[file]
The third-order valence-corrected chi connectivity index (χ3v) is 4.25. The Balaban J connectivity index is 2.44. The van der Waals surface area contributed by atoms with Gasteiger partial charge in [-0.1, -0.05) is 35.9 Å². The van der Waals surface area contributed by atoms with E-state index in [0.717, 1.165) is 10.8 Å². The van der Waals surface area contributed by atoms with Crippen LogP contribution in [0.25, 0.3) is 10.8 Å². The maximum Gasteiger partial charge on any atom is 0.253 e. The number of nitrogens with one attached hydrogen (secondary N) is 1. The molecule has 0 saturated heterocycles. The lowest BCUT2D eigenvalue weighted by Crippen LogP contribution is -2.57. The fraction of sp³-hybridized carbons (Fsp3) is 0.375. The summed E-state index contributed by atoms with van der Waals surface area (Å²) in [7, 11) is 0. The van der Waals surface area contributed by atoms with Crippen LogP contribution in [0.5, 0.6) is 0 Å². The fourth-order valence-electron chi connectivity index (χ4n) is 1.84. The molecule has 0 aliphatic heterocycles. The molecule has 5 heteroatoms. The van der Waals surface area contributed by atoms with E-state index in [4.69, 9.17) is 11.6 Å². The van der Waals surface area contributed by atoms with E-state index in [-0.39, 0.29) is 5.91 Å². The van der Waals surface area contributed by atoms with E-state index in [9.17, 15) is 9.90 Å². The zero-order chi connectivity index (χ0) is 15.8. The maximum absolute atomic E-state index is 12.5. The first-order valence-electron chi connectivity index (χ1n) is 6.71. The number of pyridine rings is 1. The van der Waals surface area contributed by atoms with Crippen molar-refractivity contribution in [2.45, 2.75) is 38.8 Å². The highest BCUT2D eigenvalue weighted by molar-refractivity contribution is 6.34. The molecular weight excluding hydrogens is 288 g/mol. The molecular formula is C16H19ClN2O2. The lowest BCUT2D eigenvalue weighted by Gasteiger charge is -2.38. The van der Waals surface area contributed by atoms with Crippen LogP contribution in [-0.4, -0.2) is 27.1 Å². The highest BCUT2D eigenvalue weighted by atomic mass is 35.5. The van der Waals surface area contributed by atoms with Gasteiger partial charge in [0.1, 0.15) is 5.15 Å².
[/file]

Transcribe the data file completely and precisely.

The third-order valence-corrected chi connectivity index (χ3v) is 4.25. The Balaban J connectivity index is 2.44. The van der Waals surface area contributed by atoms with Gasteiger partial charge in [-0.1, -0.05) is 35.9 Å². The van der Waals surface area contributed by atoms with E-state index in [0.717, 1.165) is 10.8 Å². The van der Waals surface area contributed by atoms with Crippen LogP contribution in [0.25, 0.3) is 10.8 Å². The maximum Gasteiger partial charge on any atom is 0.253 e. The number of nitrogens with one attached hydrogen (secondary N) is 1. The molecule has 0 saturated heterocycles. The lowest BCUT2D eigenvalue weighted by Crippen LogP contribution is -2.57. The fraction of sp³-hybridized carbons (Fsp3) is 0.375. The summed E-state index contributed by atoms with van der Waals surface area (Å²) in [7, 11) is 0. The van der Waals surface area contributed by atoms with Crippen LogP contribution in [0.5, 0.6) is 0 Å². The fourth-order valence-electron chi connectivity index (χ4n) is 1.84. The molecule has 0 aliphatic heterocycles. The molecule has 5 heteroatoms. The van der Waals surface area contributed by atoms with E-state index in [4.69, 9.17) is 11.6 Å². The van der Waals surface area contributed by atoms with E-state index in [-0.39, 0.29) is 5.91 Å². The van der Waals surface area contributed by atoms with E-state index in [9.17, 15) is 9.90 Å². The zero-order chi connectivity index (χ0) is 15.8. The maximum absolute atomic E-state index is 12.5. The first-order valence-electron chi connectivity index (χ1n) is 6.71. The number of pyridine rings is 1. The van der Waals surface area contributed by atoms with Crippen molar-refractivity contribution in [2.45, 2.75) is 38.8 Å². The highest BCUT2D eigenvalue weighted by molar-refractivity contribution is 6.34. The molecular weight excluding hydrogens is 288 g/mol. The molecular formula is C16H19ClN2O2. The lowest BCUT2D eigenvalue weighted by Gasteiger charge is -2.38. The van der Waals surface area contributed by atoms with Crippen LogP contribution in [-0.4, -0.2) is 27.1 Å². The highest BCUT2D eigenvalue weighted by atomic mass is 35.5. The van der Waals surface area contributed by atoms with Gasteiger partial charge in [0.1, 0.15) is 5.15 Å².